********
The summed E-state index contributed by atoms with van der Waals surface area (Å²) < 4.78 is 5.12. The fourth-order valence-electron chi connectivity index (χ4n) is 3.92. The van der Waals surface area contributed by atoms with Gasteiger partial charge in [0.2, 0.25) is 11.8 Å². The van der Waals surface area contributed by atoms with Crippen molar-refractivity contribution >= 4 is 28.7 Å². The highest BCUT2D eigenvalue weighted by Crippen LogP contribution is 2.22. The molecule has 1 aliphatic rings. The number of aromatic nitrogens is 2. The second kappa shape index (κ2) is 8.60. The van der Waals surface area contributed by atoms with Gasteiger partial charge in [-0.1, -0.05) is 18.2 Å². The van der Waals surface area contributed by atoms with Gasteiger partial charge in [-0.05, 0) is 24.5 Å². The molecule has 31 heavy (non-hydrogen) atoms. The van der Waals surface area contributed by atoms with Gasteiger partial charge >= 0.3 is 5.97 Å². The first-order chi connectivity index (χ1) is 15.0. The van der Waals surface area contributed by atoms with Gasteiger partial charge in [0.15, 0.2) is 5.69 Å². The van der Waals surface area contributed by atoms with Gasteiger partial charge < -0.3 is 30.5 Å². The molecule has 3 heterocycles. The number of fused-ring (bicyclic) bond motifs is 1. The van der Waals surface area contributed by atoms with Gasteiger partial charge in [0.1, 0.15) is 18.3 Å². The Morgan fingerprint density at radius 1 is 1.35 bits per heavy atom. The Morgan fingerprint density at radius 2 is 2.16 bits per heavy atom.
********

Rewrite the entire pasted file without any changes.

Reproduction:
The summed E-state index contributed by atoms with van der Waals surface area (Å²) < 4.78 is 5.12. The fourth-order valence-electron chi connectivity index (χ4n) is 3.92. The van der Waals surface area contributed by atoms with Gasteiger partial charge in [0.2, 0.25) is 11.8 Å². The van der Waals surface area contributed by atoms with Crippen molar-refractivity contribution >= 4 is 28.7 Å². The highest BCUT2D eigenvalue weighted by Crippen LogP contribution is 2.22. The molecule has 1 aliphatic rings. The number of aromatic nitrogens is 2. The second kappa shape index (κ2) is 8.60. The van der Waals surface area contributed by atoms with Gasteiger partial charge in [-0.1, -0.05) is 18.2 Å². The van der Waals surface area contributed by atoms with Gasteiger partial charge in [-0.05, 0) is 24.5 Å². The molecule has 31 heavy (non-hydrogen) atoms. The van der Waals surface area contributed by atoms with Gasteiger partial charge >= 0.3 is 5.97 Å². The first-order chi connectivity index (χ1) is 15.0. The van der Waals surface area contributed by atoms with Gasteiger partial charge in [0.15, 0.2) is 5.69 Å². The van der Waals surface area contributed by atoms with Gasteiger partial charge < -0.3 is 30.5 Å². The molecule has 3 heterocycles. The number of fused-ring (bicyclic) bond motifs is 1. The van der Waals surface area contributed by atoms with Gasteiger partial charge in [0.1, 0.15) is 18.3 Å². The Morgan fingerprint density at radius 1 is 1.35 bits per heavy atom. The Morgan fingerprint density at radius 2 is 2.16 bits per heavy atom.